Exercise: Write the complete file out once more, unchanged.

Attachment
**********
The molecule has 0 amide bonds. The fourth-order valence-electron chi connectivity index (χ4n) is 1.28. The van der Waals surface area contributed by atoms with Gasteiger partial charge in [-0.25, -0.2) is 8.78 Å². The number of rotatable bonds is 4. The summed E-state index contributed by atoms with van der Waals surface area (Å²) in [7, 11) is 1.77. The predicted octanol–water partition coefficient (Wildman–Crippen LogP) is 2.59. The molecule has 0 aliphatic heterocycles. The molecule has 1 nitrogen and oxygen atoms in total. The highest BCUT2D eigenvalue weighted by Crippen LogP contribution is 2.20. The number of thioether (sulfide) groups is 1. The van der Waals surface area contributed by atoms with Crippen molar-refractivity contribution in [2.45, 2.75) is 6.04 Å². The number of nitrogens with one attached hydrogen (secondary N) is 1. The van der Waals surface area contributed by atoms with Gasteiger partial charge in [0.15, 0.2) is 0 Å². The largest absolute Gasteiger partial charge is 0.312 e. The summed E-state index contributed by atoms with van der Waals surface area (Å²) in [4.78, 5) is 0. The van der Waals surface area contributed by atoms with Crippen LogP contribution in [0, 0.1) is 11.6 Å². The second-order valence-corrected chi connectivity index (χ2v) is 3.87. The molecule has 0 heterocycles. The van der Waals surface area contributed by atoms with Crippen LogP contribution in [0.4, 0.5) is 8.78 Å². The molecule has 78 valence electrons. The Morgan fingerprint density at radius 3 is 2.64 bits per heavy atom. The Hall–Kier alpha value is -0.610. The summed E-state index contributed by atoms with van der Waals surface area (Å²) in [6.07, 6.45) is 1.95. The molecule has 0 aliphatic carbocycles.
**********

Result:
The molecule has 0 amide bonds. The fourth-order valence-electron chi connectivity index (χ4n) is 1.28. The van der Waals surface area contributed by atoms with Gasteiger partial charge in [-0.25, -0.2) is 8.78 Å². The number of rotatable bonds is 4. The summed E-state index contributed by atoms with van der Waals surface area (Å²) in [7, 11) is 1.77. The predicted octanol–water partition coefficient (Wildman–Crippen LogP) is 2.59. The molecule has 0 aliphatic heterocycles. The molecule has 1 nitrogen and oxygen atoms in total. The highest BCUT2D eigenvalue weighted by Crippen LogP contribution is 2.20. The number of thioether (sulfide) groups is 1. The van der Waals surface area contributed by atoms with Crippen molar-refractivity contribution in [2.45, 2.75) is 6.04 Å². The number of nitrogens with one attached hydrogen (secondary N) is 1. The van der Waals surface area contributed by atoms with Gasteiger partial charge in [0.15, 0.2) is 0 Å². The largest absolute Gasteiger partial charge is 0.312 e. The summed E-state index contributed by atoms with van der Waals surface area (Å²) in [4.78, 5) is 0. The van der Waals surface area contributed by atoms with Crippen LogP contribution in [0, 0.1) is 11.6 Å². The second-order valence-corrected chi connectivity index (χ2v) is 3.87. The molecule has 0 heterocycles. The van der Waals surface area contributed by atoms with Crippen LogP contribution in [0.4, 0.5) is 8.78 Å². The molecule has 78 valence electrons. The Morgan fingerprint density at radius 3 is 2.64 bits per heavy atom. The Hall–Kier alpha value is -0.610. The summed E-state index contributed by atoms with van der Waals surface area (Å²) in [6.07, 6.45) is 1.95. The molecule has 0 aliphatic carbocycles.